Dioxin probe free from bias, study leader vows

02 April 2008

One of the world’s biggest worker health studies will be released in Taranaki later this month.

Chemical manufacturer Dow contracted Otago University’s Dr David McBride to head the investigation into dioxin in the blood of workers at New Plymouth’s Dow AgroSciences site in Paritutu.

Between 1962 and 1987 the Ivon Watkins-Dow site produced 2,4,5-T and 2,4-D. Both produce toxic dioxins. During that time IWD employed 1500 workers.

In an exclusive interview with the Taranaki Daily News, Dr McBride said the latest study of 376 workers was one of the biggest of its kind in the world.

It was probable the study would find that the workers’ blood dioxin levels are higher than those of 52 Paritutu residents tested by the Ministry of Health in 2003, he said.

On average, the blood-serum dioxin levels in residents was found to be three times higher than the New Zealand population.

“We do expect the workers to be slightly higher,” Dr McBride said.

However, he rubbished some claims that his study lacked credibility because it had been paid for by Dow.

The blood tests alone have cost $500,000.

“Some would say that you are in the pocket of the company, but it’s not like that at all because the university has academic independence,” he said.

“I’m a doctor, so it wouldn’t be very good if I tried to hush things up.

“Dow has an interest in its workforce and it is it that should be spending the money and it is not something public money should be spent on, investigating worker health,” Dr McBride said.

“We had to make sure everything was right with this study because it is going to be under intense scrutiny.

“When you have got the co-operation of the company you know you are going to get good data from them, including employment data and inside information, and everybody is involved in the project, which is a really good thing.”

Dr McBride was pleased workers had willingly come forward to be tested.

“They are worried about these things. It’s been going on for a long time and we’d like to give them some resolution and be able to tell them something.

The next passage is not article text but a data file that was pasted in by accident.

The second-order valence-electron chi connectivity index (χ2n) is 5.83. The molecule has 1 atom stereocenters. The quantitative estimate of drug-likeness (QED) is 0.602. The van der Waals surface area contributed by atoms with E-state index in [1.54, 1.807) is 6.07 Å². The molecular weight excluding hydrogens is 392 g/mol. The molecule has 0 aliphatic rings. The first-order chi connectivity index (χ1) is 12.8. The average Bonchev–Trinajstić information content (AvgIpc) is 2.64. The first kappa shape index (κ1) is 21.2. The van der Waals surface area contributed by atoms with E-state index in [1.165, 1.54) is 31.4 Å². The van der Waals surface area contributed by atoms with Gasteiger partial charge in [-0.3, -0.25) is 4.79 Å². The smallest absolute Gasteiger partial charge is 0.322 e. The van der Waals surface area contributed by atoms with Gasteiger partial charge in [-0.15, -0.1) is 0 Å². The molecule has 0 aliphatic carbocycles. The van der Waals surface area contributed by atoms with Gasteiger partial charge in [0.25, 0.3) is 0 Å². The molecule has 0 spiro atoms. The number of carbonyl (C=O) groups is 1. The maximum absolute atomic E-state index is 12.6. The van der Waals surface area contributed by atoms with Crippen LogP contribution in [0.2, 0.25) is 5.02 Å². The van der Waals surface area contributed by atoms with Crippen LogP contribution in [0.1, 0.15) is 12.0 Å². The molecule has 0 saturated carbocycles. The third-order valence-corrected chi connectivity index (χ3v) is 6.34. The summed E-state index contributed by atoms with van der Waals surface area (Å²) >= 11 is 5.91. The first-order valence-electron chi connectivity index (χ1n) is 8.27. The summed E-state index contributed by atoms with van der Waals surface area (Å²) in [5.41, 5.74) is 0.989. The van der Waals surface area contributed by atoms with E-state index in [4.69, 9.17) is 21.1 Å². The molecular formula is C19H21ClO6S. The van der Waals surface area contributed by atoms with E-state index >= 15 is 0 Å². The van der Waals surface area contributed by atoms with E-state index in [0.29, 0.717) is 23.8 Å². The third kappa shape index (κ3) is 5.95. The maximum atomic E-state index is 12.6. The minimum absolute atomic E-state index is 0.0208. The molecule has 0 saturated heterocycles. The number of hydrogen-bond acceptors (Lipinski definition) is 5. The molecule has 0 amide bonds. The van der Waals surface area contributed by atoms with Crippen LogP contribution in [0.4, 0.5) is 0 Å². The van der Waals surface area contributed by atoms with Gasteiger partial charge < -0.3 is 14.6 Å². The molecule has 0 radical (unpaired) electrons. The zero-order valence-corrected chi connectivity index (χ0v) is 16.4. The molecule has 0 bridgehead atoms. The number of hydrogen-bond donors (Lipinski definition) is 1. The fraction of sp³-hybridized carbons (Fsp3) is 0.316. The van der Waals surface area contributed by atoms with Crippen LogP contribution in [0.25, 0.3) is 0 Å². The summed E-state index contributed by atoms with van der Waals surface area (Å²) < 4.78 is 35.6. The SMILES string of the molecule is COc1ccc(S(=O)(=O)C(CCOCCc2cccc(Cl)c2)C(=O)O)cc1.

“We had a marvellous response from the Taranaki community, from people who previously worked at the plant. We were very pleased with that.

The scientists back-calculated the exposure to dioxin. “It was a very technical and time-consuming procedure. It was a huge effort.”

The workers will hear what their levels are before the report is publicly released this month.

Dr McBride said the study would be used to ensure safe exposure levels for future workers. “The horse has bolted on this one (IWD exposure).”

The two McBride studies will be used to work out whether there is any direct association between dioxin exposure and a number of health conditions.

“Along with other studies, you can get a coherent body of data that leads you down certain tracks where you can make informed decisions.”

The latest study is linked to Dr McBride’s study of 1700 workers, released in 2006, which looked into cancer deaths of people who worked at the New Plymouth site from 1969 to 2001.

It found the death rates were not dissimilar to those among the general population but suggested a slightly increased risk from multiple myeloma.

In 2003 the Ministry of Health serum study into the dioxin levels of 52 long-term Paritutu residents found on average they had dioxin levels three times the national level.

Experts believe toxins could mean a slightly elevated chance of suffering from cancers, especially soft tissue sarcoma or non-Hodgkins lymphoma.

About four IWD workers’ dioxin exposure health claims have been accepted by ACC.

02 April 2008 | accfocus.org  | NEWS-2008-M04-02-001


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